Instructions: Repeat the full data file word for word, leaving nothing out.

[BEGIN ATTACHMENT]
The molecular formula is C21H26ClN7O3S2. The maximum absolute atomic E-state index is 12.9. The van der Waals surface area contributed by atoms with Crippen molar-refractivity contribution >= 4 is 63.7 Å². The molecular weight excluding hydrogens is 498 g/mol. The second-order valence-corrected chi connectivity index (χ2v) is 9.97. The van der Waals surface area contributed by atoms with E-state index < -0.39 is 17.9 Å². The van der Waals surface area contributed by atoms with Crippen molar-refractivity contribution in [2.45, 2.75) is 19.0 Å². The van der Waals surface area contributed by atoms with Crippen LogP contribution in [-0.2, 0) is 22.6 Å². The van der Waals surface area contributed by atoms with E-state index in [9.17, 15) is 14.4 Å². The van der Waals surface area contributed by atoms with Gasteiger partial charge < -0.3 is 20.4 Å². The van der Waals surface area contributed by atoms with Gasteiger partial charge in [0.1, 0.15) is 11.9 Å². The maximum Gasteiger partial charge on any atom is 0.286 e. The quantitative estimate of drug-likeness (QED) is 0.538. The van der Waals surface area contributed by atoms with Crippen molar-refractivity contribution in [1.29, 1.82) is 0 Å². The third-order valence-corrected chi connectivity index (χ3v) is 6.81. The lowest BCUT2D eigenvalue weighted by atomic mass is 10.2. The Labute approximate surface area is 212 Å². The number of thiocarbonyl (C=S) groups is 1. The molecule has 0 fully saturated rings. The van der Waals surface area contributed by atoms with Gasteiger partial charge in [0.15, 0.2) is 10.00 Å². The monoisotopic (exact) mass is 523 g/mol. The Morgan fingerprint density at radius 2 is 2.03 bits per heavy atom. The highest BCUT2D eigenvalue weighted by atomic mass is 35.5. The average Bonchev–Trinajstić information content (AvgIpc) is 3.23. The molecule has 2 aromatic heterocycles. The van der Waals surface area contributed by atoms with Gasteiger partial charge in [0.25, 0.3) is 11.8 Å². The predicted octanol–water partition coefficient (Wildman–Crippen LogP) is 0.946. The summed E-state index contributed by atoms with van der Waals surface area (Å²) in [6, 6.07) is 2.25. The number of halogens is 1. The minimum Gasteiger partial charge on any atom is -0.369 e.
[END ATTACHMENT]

The molecular formula is C21H26ClN7O3S2. The maximum absolute atomic E-state index is 12.9. The van der Waals surface area contributed by atoms with Crippen molar-refractivity contribution >= 4 is 63.7 Å². The molecular weight excluding hydrogens is 498 g/mol. The second-order valence-corrected chi connectivity index (χ2v) is 9.97. The van der Waals surface area contributed by atoms with E-state index < -0.39 is 17.9 Å². The van der Waals surface area contributed by atoms with Crippen molar-refractivity contribution in [2.45, 2.75) is 19.0 Å². The van der Waals surface area contributed by atoms with Crippen LogP contribution in [-0.2, 0) is 22.6 Å². The van der Waals surface area contributed by atoms with E-state index in [9.17, 15) is 14.4 Å². The van der Waals surface area contributed by atoms with Gasteiger partial charge < -0.3 is 20.4 Å². The van der Waals surface area contributed by atoms with Gasteiger partial charge in [0.1, 0.15) is 11.9 Å². The maximum Gasteiger partial charge on any atom is 0.286 e. The quantitative estimate of drug-likeness (QED) is 0.538. The van der Waals surface area contributed by atoms with Crippen molar-refractivity contribution in [1.29, 1.82) is 0 Å². The third-order valence-corrected chi connectivity index (χ3v) is 6.81. The lowest BCUT2D eigenvalue weighted by atomic mass is 10.2. The Labute approximate surface area is 212 Å². The number of thiocarbonyl (C=S) groups is 1. The molecule has 0 fully saturated rings. The van der Waals surface area contributed by atoms with Gasteiger partial charge in [0.15, 0.2) is 10.00 Å². The monoisotopic (exact) mass is 523 g/mol. The Morgan fingerprint density at radius 2 is 2.03 bits per heavy atom. The highest BCUT2D eigenvalue weighted by atomic mass is 35.5. The average Bonchev–Trinajstić information content (AvgIpc) is 3.23. The molecule has 2 aromatic heterocycles. The van der Waals surface area contributed by atoms with Gasteiger partial charge in [0.25, 0.3) is 11.8 Å². The predicted octanol–water partition coefficient (Wildman–Crippen LogP) is 0.946. The summed E-state index contributed by atoms with van der Waals surface area (Å²) in [6, 6.07) is 2.25. The number of halogens is 1. The minimum Gasteiger partial charge on any atom is -0.369 e.